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From Lebanon, bottles that reward diving below the surface
FOR decades, as Lebanon has endured persistent strife and discord, the story of Lebanese wine has been the industry's ability to rise above the violence and dysfunction.
It's a remarkable tale of triumph over adversity, of courage and perseverance. Yet, while this framing is integral to the narrative of Lebanese wine, how is it expressed in the wines themselves, if at all?
In Wine and War, a remarkable new documentary that examines the Lebanese wine industry over a conflict-ridden history stretching back more than 5,000 years to the Canaanites, writer Elizabeth Gilbert tells the story of a day she spent in that country with Serge Hochar, the philosophical head of Chateau Musar, who guided the winery through 15 years of civil war and effectively put Lebanese wine on the map around the world.
According to Ms Gilbert, Mr Hochar, who died in 2015, invited her to join him on his balcony one afternoon with a bottle of Musar '72, and told her that they were going to consume it over an afternoon and evening.
They would drink a little, she said, talk a little, watch the light change in the sky and the wine change in the glass. All along, she said, he told her not to judge the wine prematurely and not to reach conclusions, but to remain open to what it was making her feel and think.
"Just like people," she said he told her, "wine is something you cannot judge until you've seen it through every season of its being". This sort of tantric wine drinking is not for everybody, nor is it generally practical. But it's an ideal, a hyper-attentive way to observe the story of a wine unfold, develop and change, like a sunset or a baseball season.
You would not want to try this with just any bottle. Mass-market wines that have been processed to achieve certain predetermined taste profiles will not evolve in the glass. They are essentially inert, and will be just as uninteresting at the end of the bottle as they were at the beginning.
A living wine
But a living wine, the sort that can change incrementally over years in the bottle as well as minutes in the glass, well, that is a wine worth considering in all its microscopic details.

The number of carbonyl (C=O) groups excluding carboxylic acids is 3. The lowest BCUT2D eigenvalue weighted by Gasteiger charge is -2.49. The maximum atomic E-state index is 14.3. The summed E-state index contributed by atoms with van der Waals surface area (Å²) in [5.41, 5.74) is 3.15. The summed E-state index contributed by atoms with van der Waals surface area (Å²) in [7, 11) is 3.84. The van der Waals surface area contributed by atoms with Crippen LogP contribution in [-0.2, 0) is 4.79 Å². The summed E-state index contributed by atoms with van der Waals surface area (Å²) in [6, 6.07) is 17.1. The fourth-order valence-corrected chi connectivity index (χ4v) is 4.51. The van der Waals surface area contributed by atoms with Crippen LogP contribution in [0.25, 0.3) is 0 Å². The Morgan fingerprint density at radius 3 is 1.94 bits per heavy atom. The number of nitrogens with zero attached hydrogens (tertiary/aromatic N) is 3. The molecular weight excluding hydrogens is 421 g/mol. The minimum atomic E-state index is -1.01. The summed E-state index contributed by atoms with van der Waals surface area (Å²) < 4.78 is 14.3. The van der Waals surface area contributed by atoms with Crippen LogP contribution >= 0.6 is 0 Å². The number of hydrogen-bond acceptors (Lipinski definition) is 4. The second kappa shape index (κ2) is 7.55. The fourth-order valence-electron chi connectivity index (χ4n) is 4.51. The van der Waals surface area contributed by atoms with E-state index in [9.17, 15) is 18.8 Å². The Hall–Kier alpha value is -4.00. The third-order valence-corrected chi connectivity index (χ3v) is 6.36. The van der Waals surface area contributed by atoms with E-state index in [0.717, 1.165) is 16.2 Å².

We focused on reds from Lebanon. As usual, I recommended three bottles to drink. They were: Massaya Bekaa Valley Le Colombier 2018, Chateau Musar Bekaa Valley Musar Jeune 2018 and Domaine des Tourelles Bekaa Valley Cinsault Vieilles Vignes 2017.
Judging by the labels, the influence of France is clear. Lebanon was essentially a French colony from roughly the end of World War I to the end of World War II, and France has played a crucial role in the evolution of the modern Lebanese wine industry. French is the second language of Lebanon, after Arabic, and many Lebanese winemakers trained or worked in France. The components of these wines also seem to be derived largely from France. The Tourelles is made entirely of cinsault, and the Musar Jeune of cinsault, syrah and cabernet sauvignon, all grapes common in southern France.
The Massaya is made of cinsault, along with grenache - also typically southern France though it originated in Spain as garnacha - and tempranillo, a Spanish grape that is also seen in southern France.
Yet these wines don't seem French at all.
The Massaya smells of sweet, dark fruit with touches of anise and sarsaparilla. It tastes just as it smells, the flavours dry and focused, and it goes down easily. For a US$15 bottle in the US, this is fine value. It's straightforward but enticing, soft and delicious.
Does it enhance any impressions to know that the Ghosn brothers, Sami and Ramzi, who, with partners from Bordeaux and the Rhône Valley, own Massaya, faced terrible challenges in 2006?
Back then, Israel and Hezbollah, a group backed by Iran, fought through the month of July, the conflict spilling over into the Bekaa Valley near the border with Syria, the main grape-growing region.
The Ghosns both appeared in the Wine and War film. Ramzi Ghosn recalled how, rather than leave the region during the fighting, he spent a month in his vineyard, ready should the need arise to protect it.
He said in the film that the violent experience of war had changed the way he thought about winemaking.
"I want it now, rather than in 10 years," he said of his wines.
Maybe the wine is more complex than I thought. Ramzi Ghosn was kind enough to chime in. "Lebanon will rise again because our heritage is anchored in this wine heritage of hard work, tolerance, generosity and perseverance," he said.
Musar Jeune, a more immediately accessible bottle than Chateau Musar's flagship wine, which requires aging, was also easy to drink now, though it had a classic dry austerity that the easygoing Massaya did not.
I felt the syrah component immediately, with savoury, spicy olive notes in the aromas. On the richly flavoured palate, the syrah harmonised with the fruitiness of the cinsault and the tannins and herbal flavours of the cabernet. Perhaps I'm too open to suggestion, but I couldn't help sensing a flavour of za'atar, a Middle Eastern blend of thyme, sumac and sesame seeds.
The Tourelles, made entirely of cinsault, stood out from the other two wines for its elegance and subtlety. Though a year older than the others, it was the least ready to drink, with fine but apparent tannins. Still, its aromas and flavours were complex and floral, with a touch of salinity. It was lovely with a dish of chicken shawarma, and it will age well.
Tourelles is one of the oldest wineries in Lebanon, founded by a Frenchman in the 19th century, although run by the Issa family since 2003. The winemaker, Faouzi Issa, studied and worked in France before returning to Lebanon.
"Although we are in the middle of a war zone, we are lucky people," he said in the movie. NYTIMES